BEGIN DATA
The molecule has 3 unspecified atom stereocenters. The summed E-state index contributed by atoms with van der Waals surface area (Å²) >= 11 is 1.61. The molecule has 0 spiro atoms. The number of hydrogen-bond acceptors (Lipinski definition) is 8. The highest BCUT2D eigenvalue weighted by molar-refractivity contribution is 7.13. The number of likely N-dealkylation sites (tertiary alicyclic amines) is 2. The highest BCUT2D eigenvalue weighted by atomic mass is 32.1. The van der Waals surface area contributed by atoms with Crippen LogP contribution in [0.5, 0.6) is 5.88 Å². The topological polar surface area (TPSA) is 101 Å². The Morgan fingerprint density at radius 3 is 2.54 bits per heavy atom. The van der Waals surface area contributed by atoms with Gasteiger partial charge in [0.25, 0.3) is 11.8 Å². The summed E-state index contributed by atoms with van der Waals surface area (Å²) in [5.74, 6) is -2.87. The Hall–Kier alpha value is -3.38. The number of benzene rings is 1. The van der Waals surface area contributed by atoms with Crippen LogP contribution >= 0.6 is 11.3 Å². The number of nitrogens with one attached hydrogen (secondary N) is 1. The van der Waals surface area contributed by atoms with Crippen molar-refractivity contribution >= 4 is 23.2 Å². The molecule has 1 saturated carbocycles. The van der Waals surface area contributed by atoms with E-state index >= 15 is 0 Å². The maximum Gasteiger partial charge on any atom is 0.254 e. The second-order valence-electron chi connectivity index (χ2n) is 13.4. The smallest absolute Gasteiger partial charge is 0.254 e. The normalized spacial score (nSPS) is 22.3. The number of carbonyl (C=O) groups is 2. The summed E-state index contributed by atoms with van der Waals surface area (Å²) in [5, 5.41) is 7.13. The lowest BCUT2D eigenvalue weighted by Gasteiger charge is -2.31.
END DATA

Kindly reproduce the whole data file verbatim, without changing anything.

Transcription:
The molecule has 3 unspecified atom stereocenters. The summed E-state index contributed by atoms with van der Waals surface area (Å²) >= 11 is 1.61. The molecule has 0 spiro atoms. The number of hydrogen-bond acceptors (Lipinski definition) is 8. The highest BCUT2D eigenvalue weighted by molar-refractivity contribution is 7.13. The number of likely N-dealkylation sites (tertiary alicyclic amines) is 2. The highest BCUT2D eigenvalue weighted by atomic mass is 32.1. The van der Waals surface area contributed by atoms with Crippen LogP contribution in [0.5, 0.6) is 5.88 Å². The topological polar surface area (TPSA) is 101 Å². The Morgan fingerprint density at radius 3 is 2.54 bits per heavy atom. The van der Waals surface area contributed by atoms with Gasteiger partial charge in [0.25, 0.3) is 11.8 Å². The summed E-state index contributed by atoms with van der Waals surface area (Å²) in [5.74, 6) is -2.87. The Hall–Kier alpha value is -3.38. The number of benzene rings is 1. The van der Waals surface area contributed by atoms with Crippen LogP contribution >= 0.6 is 11.3 Å². The number of nitrogens with one attached hydrogen (secondary N) is 1. The van der Waals surface area contributed by atoms with Crippen molar-refractivity contribution >= 4 is 23.2 Å². The molecule has 1 saturated carbocycles. The van der Waals surface area contributed by atoms with E-state index >= 15 is 0 Å². The maximum Gasteiger partial charge on any atom is 0.254 e. The second-order valence-electron chi connectivity index (χ2n) is 13.4. The smallest absolute Gasteiger partial charge is 0.254 e. The normalized spacial score (nSPS) is 22.3. The number of carbonyl (C=O) groups is 2. The summed E-state index contributed by atoms with van der Waals surface area (Å²) in [5, 5.41) is 7.13. The lowest BCUT2D eigenvalue weighted by Gasteiger charge is -2.31.